The following article appeared in the local newspaper after my being named to the Master Circle by the International Association of Pastel Societies and my inclusion in National Geographic's The Civil War: A Traveler's Guide.
Monday, August 10, 2015
Monday, July 20, 2015
After work today, I headed north to Kennebunk, Maine to meet with Julia Einstein, gallery directory at River Tree Arts, 35 Western Ave, Kennebunk, Maine. Approximately two weeks prior to today I had had a phone conversation with Ms Einstein regarding my artwork and perhaps my showing in her gallery. After that phone conversation, we had left it that we would meet in person on one of the upcoming Monday afternoons she would be in the gallery. Today was the day. I brought with me six originals and some samples of my prints. We discussed my work, the pieces I had brought and after a little over an hour, I left with four pieces, as she decided she would like to keep the two below to include in her current exhibition Summer Fresh Air, which will be on display until September 26, 2015. These pieces both just recently returned from national exhibits and the piece "Buoys Night Out (Little Lake St. George, Liberty, ME)" received the Dick Neuville Memorial Award the recent Pastel Painters of Maine national Juried Exhibition at the Lewis Gallery at the Portland Public Library, Portland, Maine. River Tree Arts is open M-Fri 10 AM - 6:00 PM and Saturday 10 AM - 4 PM. There are also extended hours each month when they open additional exhibitions, including an upcoming opening July 31, 2015, with hours from 4-7 PM. I hope you will get up to Kennebunk, Maine and check out the exhibit and of course my artwork. In closing, thanks to longtime friend John Spinney for putting me in touch River Tree Arts and specifically Julia Einstein. Also to Caren-Marie Michel a fine artist, friend and instructor at River Tree Arts. Additional information about River Tree Arts can be found on their web site www.rivertreearts.org and on their Facebook page https://www.facebook.com/pages/River-Tree-Arts/158980844434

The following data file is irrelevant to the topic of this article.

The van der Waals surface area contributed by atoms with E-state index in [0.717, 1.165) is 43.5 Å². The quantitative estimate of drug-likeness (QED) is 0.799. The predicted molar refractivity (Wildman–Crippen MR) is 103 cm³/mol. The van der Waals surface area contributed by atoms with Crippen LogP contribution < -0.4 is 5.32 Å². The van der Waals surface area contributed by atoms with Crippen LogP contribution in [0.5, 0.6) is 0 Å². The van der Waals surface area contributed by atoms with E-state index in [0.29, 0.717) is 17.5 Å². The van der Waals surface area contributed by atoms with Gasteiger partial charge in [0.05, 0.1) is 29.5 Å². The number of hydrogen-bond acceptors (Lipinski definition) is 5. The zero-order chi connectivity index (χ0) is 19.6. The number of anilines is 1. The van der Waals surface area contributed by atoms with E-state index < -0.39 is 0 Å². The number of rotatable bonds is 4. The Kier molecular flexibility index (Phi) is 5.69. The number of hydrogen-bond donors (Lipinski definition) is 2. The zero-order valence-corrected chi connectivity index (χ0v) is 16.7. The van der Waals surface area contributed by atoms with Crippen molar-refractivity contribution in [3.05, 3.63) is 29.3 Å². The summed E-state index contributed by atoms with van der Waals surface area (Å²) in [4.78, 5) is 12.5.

Saturday, July 4, 2015
This is a recently completed oil on canvas entitled "Quiet Autumn" and measures 12 x 16. Oils offer a different challenge, especially since I've really only been working in them with any consistency in the past year. Still there are elements of oils that I cannot get with pastels, which os my main medium or other mediums I will attempt.
Monday, June 29, 2015
On Saturday evening at the Pastel Painter's of Maine 16th Annual International Juried Exhibition closing ceremonies, I was fortunate to receive the following. It was somewhat poetic. Dick passed away the day before what would have been my wife's 55th birthday. Like my wife, he loved Maine, but especially the sunsets of Maine. It was fitting then that my piece "Buoys Night Out (Little Lake St George / Liberty, ME)" would be the initial recipient of the award dedicated in his honor. I was deeply moved to have his widow make the presentation, and equally moved by meeting his entire family. Nice people. Thank you Barbara Janiecke for selecting my work for this award. Thank you Kate Bergquist for the excellent pronunciation of my last name when making the presentation. :-)
Wednesday, June 3, 2015
The 2015 Pastel Painters of Maine National Exhibition will open June 5, 2015 and run through June 27, 2015 at the Lewis Gallery in the Portland Public Library, Portland, Maine. I have two pieces in this exhibit. The first is "Buoys Night Out (Little Lake St. George, Liberty, ME)" while the second is "I'm a Roadrunner Baby"
Saturday, January 31, 2015
In September. 1862, along a sleepy little creek in Northern Maryland, two great armies clashed. The Battle of Antietam also known as the Battle of Sharpsburg, was a one day affair that saw the greatest loss of American life in any one day battle in the history of our country. The war, which when it started, had many believe would last only 90 days, was already deep into its second year when the troops under Robert E. Lee encountered the Union forces commanded by General George McClellan. From sun rise the battle raged back and forth. Northern soldiers seemed at times ready to rout their southern brothers only to have the soldiers in gray pick themselves up off the canvas to counter punch each Union threat. By the end of the day, September 17, 1862, all that was settled was that more young men were forever lost and would never return home. On September 18, 1862, the two armies stood and stared at each other. One despite being in a vulnerable position with its back to the Antietam creek, daring the other to come forward, the other just hoping he would go away. By the end of the day on September 18th, the Coonfederate troops exited their position and headed back to Virginia, a situation McClellan was all to happy to allow. With their departure, the Union could claim a victory considering it was now the sole owner of the lands upon which so much American blood had just been spilled. More importantly, from a political standpoint, the weak claim of victory was enough to allow President Abraham Lincoln to release, on September 22, 1862, the preliminary Emancipation Proclamation. This deed would forever alter the course of the war. Still, at this time, the country was reeling, teetering on forever being split. It was, as the title of this painting conveys, in "Turmoil" Here is a recent oil painting, entitled "Turmoil, Antietam Creek (Antietam National Battlefield)".